California Cities Cannot Ban GMOs | KCET
California Cities Cannot Ban GMOs
Last Monday, the Los Angeles City Council met to vote on whether the city should ban the selling and planting of GMO plants, the argument being that they may be possibly unfit for consumption and theoretically harm the biodiversity of the area. The Council ultimately decided to delay the vote until further evidence is provided. (The above inclusion of words like "possibly" and "theoretically" suggests this isn't a terrible idea.)
However, the Council may never again get a chance to vote on GMO regulation. See, while the threat of GMOs being grown in L.A. is not all that concrete -- there are no GMOs grown in L.A., and there are no plans to do so -- the real reason for the proposed ban is that there's a deadline looming.
On January 1st of 2015, California cities will not be able to regulate GMOs.
This new rule is part of Assembly Bill 2470, a measure that updates how the state regulates the sales of seeds. It was unanimously passed in May and subsequently signed into law by Governor Brown on August 25th. While it was sold as simply a basic update and tweaking of a few rules, it also contained this line:
The bill would also prohibit a city, county, or district, including a charter city or county, from adopting or enforcing an ordinance on or after January 1, 2015, that regulates plants, crops, or seeds without the consent of the secretary.
That's where the worry comes in.
Due to the bill's wording, cities and counties in California will no longer be able to dictate what goes on regarding seed-related ordinances. And since there's no exemption for GMO regulation in there, that includes any attempts to regulate the controversial practice. This is why the City Council tried to push through a ban before they no longer had the chance. (Mendocino County's ban on GMO planting, passed way back in 2004 and the first regulation of its kind in the country, will be grandfathered in.)
Humboldt County saw this coming.
While they had collected enough signatures back in April to put their own county-based GMO ban (Measure P) onto the November ballot, they utilized the urgency felt by this hidden deadline to galvanize their anti-GMO contingent a bit more forcefully. As a result, the Measure passed with over 60 percent of the vote, and they're now figuring out how exactly to enforce their new GMO-free reality. But after January 1st, Humboldt and Mendocino may be the only areas in California free of GMO plants.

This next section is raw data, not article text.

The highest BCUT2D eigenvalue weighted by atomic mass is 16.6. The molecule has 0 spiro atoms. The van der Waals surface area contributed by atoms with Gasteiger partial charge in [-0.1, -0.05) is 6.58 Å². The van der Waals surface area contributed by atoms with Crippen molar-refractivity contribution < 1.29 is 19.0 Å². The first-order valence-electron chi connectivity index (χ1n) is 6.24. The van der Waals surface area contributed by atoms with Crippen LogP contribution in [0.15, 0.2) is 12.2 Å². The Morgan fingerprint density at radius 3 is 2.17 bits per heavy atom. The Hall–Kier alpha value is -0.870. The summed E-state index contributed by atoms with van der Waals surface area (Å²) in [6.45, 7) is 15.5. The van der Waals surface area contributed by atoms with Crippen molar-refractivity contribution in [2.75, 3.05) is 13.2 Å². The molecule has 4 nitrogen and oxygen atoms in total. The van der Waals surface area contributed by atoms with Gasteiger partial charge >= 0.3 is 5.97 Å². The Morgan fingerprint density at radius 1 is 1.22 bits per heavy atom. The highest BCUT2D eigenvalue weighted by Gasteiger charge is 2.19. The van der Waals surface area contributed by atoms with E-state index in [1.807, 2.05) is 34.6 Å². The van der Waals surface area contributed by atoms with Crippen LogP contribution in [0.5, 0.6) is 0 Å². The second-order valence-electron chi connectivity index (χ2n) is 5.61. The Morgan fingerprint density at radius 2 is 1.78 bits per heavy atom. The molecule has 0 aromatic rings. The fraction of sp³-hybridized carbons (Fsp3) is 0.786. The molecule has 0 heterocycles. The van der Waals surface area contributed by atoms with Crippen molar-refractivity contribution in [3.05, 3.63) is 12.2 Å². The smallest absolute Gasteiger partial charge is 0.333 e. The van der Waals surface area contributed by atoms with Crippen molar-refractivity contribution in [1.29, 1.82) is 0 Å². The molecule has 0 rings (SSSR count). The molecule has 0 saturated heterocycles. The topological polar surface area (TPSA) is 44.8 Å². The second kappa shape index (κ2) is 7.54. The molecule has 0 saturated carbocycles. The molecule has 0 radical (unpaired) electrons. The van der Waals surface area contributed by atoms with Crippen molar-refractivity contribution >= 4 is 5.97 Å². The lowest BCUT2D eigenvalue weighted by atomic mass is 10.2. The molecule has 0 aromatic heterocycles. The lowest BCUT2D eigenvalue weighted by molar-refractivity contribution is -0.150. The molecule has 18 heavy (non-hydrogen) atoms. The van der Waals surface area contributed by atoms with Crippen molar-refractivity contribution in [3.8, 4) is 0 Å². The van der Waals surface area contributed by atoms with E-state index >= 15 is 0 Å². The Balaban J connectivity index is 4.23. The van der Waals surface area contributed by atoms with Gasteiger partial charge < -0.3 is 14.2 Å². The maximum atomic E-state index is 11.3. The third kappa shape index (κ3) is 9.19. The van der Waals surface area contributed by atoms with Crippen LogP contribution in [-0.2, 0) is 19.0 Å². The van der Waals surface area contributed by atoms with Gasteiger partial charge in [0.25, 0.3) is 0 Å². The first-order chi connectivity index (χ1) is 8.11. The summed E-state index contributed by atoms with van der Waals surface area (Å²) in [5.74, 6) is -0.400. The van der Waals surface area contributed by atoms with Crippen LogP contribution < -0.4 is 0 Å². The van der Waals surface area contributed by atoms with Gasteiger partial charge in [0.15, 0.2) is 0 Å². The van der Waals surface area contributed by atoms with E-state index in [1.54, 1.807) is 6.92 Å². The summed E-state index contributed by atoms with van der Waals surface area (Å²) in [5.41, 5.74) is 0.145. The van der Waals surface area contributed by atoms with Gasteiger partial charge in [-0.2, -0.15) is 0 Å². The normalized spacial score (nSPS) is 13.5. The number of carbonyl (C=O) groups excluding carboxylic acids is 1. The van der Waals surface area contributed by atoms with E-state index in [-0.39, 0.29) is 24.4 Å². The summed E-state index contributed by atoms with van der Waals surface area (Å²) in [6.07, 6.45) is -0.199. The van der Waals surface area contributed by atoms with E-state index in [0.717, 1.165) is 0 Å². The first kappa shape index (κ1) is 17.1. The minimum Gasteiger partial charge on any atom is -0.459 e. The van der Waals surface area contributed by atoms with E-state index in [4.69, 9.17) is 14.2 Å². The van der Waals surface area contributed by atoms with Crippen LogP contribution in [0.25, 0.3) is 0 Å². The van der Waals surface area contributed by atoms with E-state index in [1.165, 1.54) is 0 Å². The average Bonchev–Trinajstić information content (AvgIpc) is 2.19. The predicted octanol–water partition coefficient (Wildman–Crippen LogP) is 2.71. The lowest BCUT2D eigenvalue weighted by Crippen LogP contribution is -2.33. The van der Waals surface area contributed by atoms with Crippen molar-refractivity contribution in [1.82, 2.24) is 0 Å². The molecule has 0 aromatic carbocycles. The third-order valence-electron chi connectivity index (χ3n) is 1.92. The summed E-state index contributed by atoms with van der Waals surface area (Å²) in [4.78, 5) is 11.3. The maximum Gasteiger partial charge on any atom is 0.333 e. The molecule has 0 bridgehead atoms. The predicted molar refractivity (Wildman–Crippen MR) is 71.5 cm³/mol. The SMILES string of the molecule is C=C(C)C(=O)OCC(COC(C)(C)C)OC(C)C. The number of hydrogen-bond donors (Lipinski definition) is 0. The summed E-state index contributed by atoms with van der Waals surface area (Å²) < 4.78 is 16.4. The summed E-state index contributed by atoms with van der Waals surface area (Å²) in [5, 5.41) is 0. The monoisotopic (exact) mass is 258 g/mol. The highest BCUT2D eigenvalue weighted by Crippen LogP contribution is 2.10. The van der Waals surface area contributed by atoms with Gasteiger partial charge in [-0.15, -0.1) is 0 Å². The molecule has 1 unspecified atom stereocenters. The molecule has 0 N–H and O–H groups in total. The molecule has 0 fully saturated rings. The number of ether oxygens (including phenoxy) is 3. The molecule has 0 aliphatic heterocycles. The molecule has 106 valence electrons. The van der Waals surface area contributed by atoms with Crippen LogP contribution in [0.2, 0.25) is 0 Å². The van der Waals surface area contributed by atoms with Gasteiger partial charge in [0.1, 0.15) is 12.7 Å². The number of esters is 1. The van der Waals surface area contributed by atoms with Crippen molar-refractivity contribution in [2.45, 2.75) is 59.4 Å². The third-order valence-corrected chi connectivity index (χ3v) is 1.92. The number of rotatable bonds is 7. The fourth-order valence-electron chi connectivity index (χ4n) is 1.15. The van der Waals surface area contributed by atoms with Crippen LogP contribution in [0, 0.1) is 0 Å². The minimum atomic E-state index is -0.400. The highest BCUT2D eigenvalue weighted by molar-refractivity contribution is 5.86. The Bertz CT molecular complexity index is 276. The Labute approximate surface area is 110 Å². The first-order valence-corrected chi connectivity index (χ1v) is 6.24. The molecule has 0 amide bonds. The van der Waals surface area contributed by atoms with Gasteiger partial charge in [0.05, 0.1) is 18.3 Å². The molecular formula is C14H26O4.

So, where does that leave Los Angeles?
Realistically, about the same place as before. As I mentioned up top, there are no GMOs currently being grown in the city of Los Angeles. (At least, not on purpose and for mass consumption.) And the urban landscape of the city doesn't lend itself to the cultivation of mass crops. But the fact that the Council was mulling over pushing forward a relatively pointless ban like this one does indicate the murky nature of the future of GMO policy in California. It's all for one from here on out, which may simply add up to none.
Want recipes and food news emailed directly to you? Sign up for the new Food newsletter here!
Enter to win a pair of tickets to “The Great Leap” on Wednesday, November 6 at 8:00 p.m at the Pasadena Playhouse.
Over the centuries, the concept of justice has been tackled and pondered over, and today's most pressing issues and latest science have changed the way we view it. Learn a few more things about "justice" in the 21st century.
The economic, social, and environmental woes of Trona are common to communities built around extractive industries. But even after the 2019 earthquake, the residents of the mining town remain "Trona Strong."
“New Shores: The Future Dialogue Between Two Homelands,” is a Current:LA event series highlighting the cuisine of nearby neighborhoods and the immigrant stories that thread them together.
- 1 of 210
- next ›